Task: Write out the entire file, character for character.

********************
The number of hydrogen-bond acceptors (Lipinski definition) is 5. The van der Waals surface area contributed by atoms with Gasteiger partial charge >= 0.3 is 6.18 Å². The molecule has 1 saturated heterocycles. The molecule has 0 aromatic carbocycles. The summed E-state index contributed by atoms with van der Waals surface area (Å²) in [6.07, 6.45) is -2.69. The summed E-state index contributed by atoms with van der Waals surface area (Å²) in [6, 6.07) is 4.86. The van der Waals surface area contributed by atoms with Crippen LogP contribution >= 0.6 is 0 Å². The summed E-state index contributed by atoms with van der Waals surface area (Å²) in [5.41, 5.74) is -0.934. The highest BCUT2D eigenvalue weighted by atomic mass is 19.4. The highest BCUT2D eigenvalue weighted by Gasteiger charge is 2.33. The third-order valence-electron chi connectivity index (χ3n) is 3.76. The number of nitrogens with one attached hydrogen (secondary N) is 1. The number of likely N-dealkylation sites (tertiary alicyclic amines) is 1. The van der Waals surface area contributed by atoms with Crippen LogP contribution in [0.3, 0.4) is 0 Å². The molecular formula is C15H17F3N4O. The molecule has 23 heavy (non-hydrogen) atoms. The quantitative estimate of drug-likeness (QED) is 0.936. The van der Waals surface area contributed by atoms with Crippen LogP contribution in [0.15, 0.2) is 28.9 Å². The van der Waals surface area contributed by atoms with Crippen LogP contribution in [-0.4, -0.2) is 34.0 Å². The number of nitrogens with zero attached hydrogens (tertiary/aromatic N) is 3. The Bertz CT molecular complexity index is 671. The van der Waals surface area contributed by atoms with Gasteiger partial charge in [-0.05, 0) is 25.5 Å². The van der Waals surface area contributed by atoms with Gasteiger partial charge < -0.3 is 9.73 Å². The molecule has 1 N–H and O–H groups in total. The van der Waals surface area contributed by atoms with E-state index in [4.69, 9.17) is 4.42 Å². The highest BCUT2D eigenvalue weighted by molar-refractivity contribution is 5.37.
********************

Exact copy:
The number of hydrogen-bond acceptors (Lipinski definition) is 5. The van der Waals surface area contributed by atoms with Gasteiger partial charge >= 0.3 is 6.18 Å². The molecule has 1 saturated heterocycles. The molecule has 0 aromatic carbocycles. The summed E-state index contributed by atoms with van der Waals surface area (Å²) in [6.07, 6.45) is -2.69. The summed E-state index contributed by atoms with van der Waals surface area (Å²) in [6, 6.07) is 4.86. The van der Waals surface area contributed by atoms with Crippen LogP contribution >= 0.6 is 0 Å². The summed E-state index contributed by atoms with van der Waals surface area (Å²) in [5.41, 5.74) is -0.934. The highest BCUT2D eigenvalue weighted by atomic mass is 19.4. The highest BCUT2D eigenvalue weighted by Gasteiger charge is 2.33. The third-order valence-electron chi connectivity index (χ3n) is 3.76. The number of nitrogens with one attached hydrogen (secondary N) is 1. The number of likely N-dealkylation sites (tertiary alicyclic amines) is 1. The van der Waals surface area contributed by atoms with Crippen LogP contribution in [0.3, 0.4) is 0 Å². The molecular formula is C15H17F3N4O. The molecule has 23 heavy (non-hydrogen) atoms. The quantitative estimate of drug-likeness (QED) is 0.936. The van der Waals surface area contributed by atoms with Crippen LogP contribution in [0.15, 0.2) is 28.9 Å². The van der Waals surface area contributed by atoms with Crippen LogP contribution in [-0.4, -0.2) is 34.0 Å². The number of nitrogens with zero attached hydrogens (tertiary/aromatic N) is 3. The Bertz CT molecular complexity index is 671. The van der Waals surface area contributed by atoms with Gasteiger partial charge in [-0.05, 0) is 25.5 Å². The van der Waals surface area contributed by atoms with Gasteiger partial charge < -0.3 is 9.73 Å². The molecule has 1 N–H and O–H groups in total. The van der Waals surface area contributed by atoms with E-state index in [4.69, 9.17) is 4.42 Å². The highest BCUT2D eigenvalue weighted by molar-refractivity contribution is 5.37.